Antidepressants found in sewage treatment systems are affecting the mating habits of starlings in the UK, according to a new study.
Researchers from the University of York tested worms, insects, and the birds that feed on them for antidepressants to see if low dose quantities of Prozac and other medications that make their way into wastewater are impacting wildlife.
Sewage treatment plants are a hotbed for contaminants, but they are also a popular feeding spot for birds.
As medications pass through people, traces of them can still be found in sewage, and anything that feeds on the sewage passes the chemicals up the food chain.
The researchers found that starling birds ingest medications like Prozac after filling up on contaminated worms and insects at the treatment plants.
To test this in a lab setting, the researchers captured 24 wild Eurasian starlings who are known to feed on contaminated bugs.
The researchers split the female starlings into two groups. One group was fed worms that had been drugged with Prozac and the other group had un-contaminated worms.
Then, the researchers introduced the males of the 24 starlings to the females to see if the Prozac had any impact on mating calls.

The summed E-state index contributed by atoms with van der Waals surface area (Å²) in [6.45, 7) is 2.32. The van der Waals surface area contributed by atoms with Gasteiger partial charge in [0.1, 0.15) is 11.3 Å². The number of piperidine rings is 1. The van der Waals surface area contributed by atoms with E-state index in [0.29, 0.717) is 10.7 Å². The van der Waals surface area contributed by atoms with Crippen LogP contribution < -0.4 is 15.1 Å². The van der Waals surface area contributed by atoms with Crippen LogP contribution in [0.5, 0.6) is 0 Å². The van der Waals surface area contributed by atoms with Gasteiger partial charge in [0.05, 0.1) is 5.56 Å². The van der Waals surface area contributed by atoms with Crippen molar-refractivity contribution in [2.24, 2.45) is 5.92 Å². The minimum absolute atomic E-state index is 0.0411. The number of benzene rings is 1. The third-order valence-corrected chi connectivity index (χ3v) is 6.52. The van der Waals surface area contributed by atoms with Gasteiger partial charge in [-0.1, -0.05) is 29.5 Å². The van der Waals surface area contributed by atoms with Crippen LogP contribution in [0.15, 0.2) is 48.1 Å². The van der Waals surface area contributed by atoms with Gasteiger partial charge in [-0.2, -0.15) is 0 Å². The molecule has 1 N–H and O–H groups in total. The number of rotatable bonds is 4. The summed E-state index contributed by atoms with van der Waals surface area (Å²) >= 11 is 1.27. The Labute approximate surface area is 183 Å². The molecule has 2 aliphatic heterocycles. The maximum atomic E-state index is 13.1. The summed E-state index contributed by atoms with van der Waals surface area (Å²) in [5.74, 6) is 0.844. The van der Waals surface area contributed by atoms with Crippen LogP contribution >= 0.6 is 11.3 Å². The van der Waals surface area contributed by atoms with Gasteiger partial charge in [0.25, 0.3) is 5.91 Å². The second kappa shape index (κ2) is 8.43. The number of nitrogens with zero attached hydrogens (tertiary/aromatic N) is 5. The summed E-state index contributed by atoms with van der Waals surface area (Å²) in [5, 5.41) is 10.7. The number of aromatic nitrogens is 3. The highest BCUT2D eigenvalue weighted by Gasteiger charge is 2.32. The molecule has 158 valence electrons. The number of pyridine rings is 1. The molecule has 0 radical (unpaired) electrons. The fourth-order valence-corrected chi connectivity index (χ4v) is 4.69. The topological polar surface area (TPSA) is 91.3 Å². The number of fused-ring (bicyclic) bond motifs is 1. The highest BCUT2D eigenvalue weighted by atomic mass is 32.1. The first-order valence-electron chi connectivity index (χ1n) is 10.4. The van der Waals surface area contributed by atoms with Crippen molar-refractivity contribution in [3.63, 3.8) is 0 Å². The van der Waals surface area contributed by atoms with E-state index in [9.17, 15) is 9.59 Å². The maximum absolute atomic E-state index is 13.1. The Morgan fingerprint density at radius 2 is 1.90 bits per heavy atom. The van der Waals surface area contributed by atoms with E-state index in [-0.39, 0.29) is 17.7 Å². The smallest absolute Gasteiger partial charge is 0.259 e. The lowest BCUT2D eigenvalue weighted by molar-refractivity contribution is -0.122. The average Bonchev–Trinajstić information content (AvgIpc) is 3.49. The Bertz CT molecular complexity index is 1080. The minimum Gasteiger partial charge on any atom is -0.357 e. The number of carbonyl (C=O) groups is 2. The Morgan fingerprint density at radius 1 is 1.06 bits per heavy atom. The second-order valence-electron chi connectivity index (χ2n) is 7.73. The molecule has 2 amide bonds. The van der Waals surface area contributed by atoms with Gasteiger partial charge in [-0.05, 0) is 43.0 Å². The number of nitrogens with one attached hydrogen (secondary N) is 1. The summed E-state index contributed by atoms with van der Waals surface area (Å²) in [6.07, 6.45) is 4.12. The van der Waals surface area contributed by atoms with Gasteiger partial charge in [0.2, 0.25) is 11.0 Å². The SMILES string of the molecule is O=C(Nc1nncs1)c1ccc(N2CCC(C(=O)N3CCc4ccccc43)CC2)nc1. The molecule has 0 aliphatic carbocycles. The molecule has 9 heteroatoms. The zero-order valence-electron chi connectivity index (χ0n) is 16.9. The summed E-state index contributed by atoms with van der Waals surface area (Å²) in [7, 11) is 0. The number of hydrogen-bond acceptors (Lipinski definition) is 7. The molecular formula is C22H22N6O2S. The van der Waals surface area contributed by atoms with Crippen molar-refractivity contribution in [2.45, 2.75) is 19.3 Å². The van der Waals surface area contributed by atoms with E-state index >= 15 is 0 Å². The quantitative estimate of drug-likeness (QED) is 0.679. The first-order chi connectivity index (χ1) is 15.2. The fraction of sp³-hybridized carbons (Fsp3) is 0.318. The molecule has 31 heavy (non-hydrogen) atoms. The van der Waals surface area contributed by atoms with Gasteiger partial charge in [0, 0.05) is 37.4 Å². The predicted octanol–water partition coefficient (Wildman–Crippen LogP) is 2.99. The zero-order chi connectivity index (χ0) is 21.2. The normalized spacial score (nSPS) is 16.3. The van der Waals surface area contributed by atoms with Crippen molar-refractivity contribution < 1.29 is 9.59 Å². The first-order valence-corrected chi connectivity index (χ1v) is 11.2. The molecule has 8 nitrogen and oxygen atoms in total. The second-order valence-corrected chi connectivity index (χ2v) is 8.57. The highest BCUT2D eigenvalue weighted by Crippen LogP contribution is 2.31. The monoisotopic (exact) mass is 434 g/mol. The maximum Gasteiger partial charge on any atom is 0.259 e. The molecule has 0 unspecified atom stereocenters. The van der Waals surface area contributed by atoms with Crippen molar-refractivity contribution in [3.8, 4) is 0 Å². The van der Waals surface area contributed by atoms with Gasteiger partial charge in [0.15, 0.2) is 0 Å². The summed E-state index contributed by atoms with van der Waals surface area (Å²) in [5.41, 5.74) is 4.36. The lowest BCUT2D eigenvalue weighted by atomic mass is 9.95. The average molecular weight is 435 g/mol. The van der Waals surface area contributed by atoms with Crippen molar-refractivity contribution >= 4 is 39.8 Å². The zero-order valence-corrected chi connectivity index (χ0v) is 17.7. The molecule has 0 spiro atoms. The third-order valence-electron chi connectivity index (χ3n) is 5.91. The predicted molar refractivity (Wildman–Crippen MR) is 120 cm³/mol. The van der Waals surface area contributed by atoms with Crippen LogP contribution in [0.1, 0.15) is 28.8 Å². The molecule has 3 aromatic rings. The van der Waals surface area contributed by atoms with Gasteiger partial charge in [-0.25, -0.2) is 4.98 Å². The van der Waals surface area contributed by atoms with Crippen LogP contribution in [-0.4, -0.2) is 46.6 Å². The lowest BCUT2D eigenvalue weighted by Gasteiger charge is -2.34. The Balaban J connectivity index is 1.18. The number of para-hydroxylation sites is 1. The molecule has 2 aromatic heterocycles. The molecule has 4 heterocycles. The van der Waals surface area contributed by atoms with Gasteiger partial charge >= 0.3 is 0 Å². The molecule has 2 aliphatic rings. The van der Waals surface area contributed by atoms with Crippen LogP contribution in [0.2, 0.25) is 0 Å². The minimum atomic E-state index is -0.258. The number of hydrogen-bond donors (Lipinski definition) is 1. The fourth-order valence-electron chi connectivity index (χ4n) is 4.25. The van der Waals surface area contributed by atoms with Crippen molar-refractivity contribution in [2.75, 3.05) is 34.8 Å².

Starling males sing to potential mates and the females are able to recognize the most desirable traits for breeding from these songs.
The researchers noticed that male starlings had little interest in mating with the contaminated female starlings.
“Males sang more than twice as often and as long to untreated females compared to females that had been receiving low doses of Prozac,” Sophia Whitlock, a co-author of the study, told the Daily Mail.
The study emphasizes the importance of properly treating and filtering sewage and water systems as low concentrations of chemicals, contaminants, and medications ingested by wildlife near sewage treatment plants can be toxic or interfere with reproductive success.
“Here is the first evidence that low concentrations of an antidepressant can disrupt the courtship of songbirds,” Kathryn Arnold, the leader of the study, told Daily Mail. “This is important because animals that are slow to find a mate often won’t get to breed. With many wildlife populations in decline, we have to ask whether more could be done to remove chemical contaminants like pharmaceuticals from our sewage.”